It does not seem to have been the author's original intention to publish any letterpress to this enormous work, but to let the plates tell their own story, though finally, with the assistance, as is now known, of William Macgillivray, a text, on the whole more than respectable, was produced in five large Ma egil- octavos under the title of Ornithological Biography, of liyr ay.
The legend of Wayland probably had its home in the north, where he and his brother Egil l 2 were the types of the skilled workman, but there are abundant local traditions of the wonderful smith in Westphalia and in southern England.
Such men were Egil, the foe of Eirik Bloodaxe and the friend of lEthelstan; Kormak, the hot-headed champion; Eyvind, King Haakon's poet, called Skaldaspillir, because he copied in his dirge over that king the older and finer Eiriksmal; Gunnlaug, who sang at Ã†thelred's court, and fell at the hands of a brother bard, Hrafn; Hallfred, Olaf Tryggvason's poet, who lies in Iona by the side of Macbeth; Sighvat, Saint Olaf's henchman, most prolific of all his comrades; Thormod, Coalbrow's poet, who died singing after Sticklestad battle; Ref, Ottar the Black, Arnor the earls' poet, and, of those whose poetry was almost confined to Iceland, Gretti, Biorn the Hitdale champion, and the two model Icelandic masters, Einar Skulason and Markus the Lawman, both of the 12th century.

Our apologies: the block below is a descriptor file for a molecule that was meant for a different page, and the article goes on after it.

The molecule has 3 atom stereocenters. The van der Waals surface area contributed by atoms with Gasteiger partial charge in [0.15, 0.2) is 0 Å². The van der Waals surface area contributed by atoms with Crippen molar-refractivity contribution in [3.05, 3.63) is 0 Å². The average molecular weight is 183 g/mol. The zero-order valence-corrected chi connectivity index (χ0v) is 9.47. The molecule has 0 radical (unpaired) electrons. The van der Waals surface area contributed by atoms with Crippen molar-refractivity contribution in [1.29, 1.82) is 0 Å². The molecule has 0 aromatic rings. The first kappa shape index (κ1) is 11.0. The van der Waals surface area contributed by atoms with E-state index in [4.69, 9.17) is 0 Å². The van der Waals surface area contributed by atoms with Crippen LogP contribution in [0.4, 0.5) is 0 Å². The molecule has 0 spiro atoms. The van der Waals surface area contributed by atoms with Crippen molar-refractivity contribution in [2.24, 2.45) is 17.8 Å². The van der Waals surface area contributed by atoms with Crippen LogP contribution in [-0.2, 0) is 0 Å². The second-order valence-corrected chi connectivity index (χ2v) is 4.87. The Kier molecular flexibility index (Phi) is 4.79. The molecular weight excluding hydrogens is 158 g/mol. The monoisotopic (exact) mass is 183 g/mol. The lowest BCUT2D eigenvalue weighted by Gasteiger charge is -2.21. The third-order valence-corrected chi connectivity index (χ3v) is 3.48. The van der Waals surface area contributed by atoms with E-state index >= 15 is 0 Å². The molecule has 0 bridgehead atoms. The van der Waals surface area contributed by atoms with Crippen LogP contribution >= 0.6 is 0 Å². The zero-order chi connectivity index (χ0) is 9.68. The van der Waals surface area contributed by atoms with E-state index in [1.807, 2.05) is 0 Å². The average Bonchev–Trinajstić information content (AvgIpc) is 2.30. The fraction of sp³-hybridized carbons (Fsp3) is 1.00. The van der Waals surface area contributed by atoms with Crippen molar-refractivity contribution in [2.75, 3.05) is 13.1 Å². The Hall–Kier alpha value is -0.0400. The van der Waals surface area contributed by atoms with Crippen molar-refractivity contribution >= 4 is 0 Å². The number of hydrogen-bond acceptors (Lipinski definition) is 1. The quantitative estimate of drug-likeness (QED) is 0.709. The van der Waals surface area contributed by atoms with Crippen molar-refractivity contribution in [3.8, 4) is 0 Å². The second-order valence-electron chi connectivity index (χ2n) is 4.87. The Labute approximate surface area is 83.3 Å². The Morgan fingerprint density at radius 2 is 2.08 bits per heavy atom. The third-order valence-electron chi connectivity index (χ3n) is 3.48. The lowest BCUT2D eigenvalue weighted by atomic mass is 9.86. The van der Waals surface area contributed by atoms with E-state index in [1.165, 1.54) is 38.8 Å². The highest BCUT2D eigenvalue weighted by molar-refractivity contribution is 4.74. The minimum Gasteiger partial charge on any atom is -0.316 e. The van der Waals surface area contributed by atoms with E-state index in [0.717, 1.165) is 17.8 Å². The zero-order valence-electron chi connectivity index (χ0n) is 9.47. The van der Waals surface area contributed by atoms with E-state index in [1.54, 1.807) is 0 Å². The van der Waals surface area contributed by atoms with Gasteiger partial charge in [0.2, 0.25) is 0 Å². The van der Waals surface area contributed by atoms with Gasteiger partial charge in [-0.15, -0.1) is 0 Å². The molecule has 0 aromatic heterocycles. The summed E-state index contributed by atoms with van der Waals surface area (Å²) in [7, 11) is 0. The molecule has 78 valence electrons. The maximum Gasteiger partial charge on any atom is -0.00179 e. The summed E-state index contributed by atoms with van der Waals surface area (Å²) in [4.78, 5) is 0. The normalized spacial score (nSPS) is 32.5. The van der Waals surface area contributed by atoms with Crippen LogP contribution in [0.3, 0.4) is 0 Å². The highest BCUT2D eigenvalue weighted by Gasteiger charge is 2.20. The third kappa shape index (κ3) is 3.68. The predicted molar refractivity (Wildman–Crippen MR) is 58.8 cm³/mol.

They range from the rough and noble pathos of Egil, the mystic obscurity of Kormak, the pride and grief of Hallfred, and the marvellous fluency of Sighvat, to the florid intricacy of Einar and Markus.
The first (870-980), after noticing the migration of the father and grandfather of the hero poet Egil, and the origin of the feud between them and the kings of Norway, treats fully of Egil's career, his enmity with Eirik Bloodaxe, his service with Ã†thelstan, and finally, after many adventures abroad, of his latter days in Iceland at Borg, illustrating very clearly what manner of men those great settlers and their descendants were, and the feelings of pride and freedom which led them to Iceland.
A Scandinavian witch does the same in the Egil saga.